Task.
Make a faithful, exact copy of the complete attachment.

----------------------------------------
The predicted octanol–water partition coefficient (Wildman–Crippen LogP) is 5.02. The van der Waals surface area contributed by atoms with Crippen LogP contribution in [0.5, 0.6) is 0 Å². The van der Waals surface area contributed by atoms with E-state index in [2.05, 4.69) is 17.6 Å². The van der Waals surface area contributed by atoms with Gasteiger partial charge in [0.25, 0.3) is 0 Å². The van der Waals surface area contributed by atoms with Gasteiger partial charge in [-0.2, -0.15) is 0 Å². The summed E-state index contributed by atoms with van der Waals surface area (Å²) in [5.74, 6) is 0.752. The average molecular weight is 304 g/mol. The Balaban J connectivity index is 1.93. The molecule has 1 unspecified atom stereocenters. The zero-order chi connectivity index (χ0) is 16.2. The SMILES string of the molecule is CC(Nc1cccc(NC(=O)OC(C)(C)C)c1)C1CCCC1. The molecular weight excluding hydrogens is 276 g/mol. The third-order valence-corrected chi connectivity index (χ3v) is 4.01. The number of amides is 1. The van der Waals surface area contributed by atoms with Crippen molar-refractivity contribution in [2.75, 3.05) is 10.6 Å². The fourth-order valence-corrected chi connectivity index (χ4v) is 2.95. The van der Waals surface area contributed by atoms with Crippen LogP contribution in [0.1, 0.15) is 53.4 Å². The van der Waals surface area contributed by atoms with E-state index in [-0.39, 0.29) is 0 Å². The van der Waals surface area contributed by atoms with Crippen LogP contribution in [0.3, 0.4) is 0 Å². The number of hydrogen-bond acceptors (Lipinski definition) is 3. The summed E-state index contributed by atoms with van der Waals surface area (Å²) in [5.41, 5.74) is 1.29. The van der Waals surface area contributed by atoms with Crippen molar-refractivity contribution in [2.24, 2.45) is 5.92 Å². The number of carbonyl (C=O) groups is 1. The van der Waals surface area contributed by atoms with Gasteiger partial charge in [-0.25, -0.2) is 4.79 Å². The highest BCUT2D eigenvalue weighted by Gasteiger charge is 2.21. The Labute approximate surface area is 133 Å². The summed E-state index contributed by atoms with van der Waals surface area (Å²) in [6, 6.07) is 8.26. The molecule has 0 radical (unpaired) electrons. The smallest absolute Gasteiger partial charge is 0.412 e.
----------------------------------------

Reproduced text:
The predicted octanol–water partition coefficient (Wildman–Crippen LogP) is 5.02. The van der Waals surface area contributed by atoms with Crippen LogP contribution in [0.5, 0.6) is 0 Å². The van der Waals surface area contributed by atoms with E-state index in [2.05, 4.69) is 17.6 Å². The van der Waals surface area contributed by atoms with Gasteiger partial charge in [0.25, 0.3) is 0 Å². The van der Waals surface area contributed by atoms with Gasteiger partial charge in [-0.2, -0.15) is 0 Å². The summed E-state index contributed by atoms with van der Waals surface area (Å²) in [5.74, 6) is 0.752. The average molecular weight is 304 g/mol. The Balaban J connectivity index is 1.93. The molecule has 1 unspecified atom stereocenters. The zero-order chi connectivity index (χ0) is 16.2. The SMILES string of the molecule is CC(Nc1cccc(NC(=O)OC(C)(C)C)c1)C1CCCC1. The molecular weight excluding hydrogens is 276 g/mol. The third-order valence-corrected chi connectivity index (χ3v) is 4.01. The number of amides is 1. The van der Waals surface area contributed by atoms with Crippen molar-refractivity contribution in [2.75, 3.05) is 10.6 Å². The fourth-order valence-corrected chi connectivity index (χ4v) is 2.95. The van der Waals surface area contributed by atoms with Crippen LogP contribution in [0.1, 0.15) is 53.4 Å². The van der Waals surface area contributed by atoms with E-state index in [-0.39, 0.29) is 0 Å². The van der Waals surface area contributed by atoms with Crippen LogP contribution in [0.3, 0.4) is 0 Å². The number of hydrogen-bond acceptors (Lipinski definition) is 3. The summed E-state index contributed by atoms with van der Waals surface area (Å²) in [5.41, 5.74) is 1.29. The van der Waals surface area contributed by atoms with Crippen molar-refractivity contribution in [2.24, 2.45) is 5.92 Å². The number of carbonyl (C=O) groups is 1. The van der Waals surface area contributed by atoms with Gasteiger partial charge in [-0.25, -0.2) is 4.79 Å². The highest BCUT2D eigenvalue weighted by Gasteiger charge is 2.21. The Labute approximate surface area is 133 Å². The summed E-state index contributed by atoms with van der Waals surface area (Å²) in [6, 6.07) is 8.26. The molecule has 0 radical (unpaired) electrons. The smallest absolute Gasteiger partial charge is 0.412 e.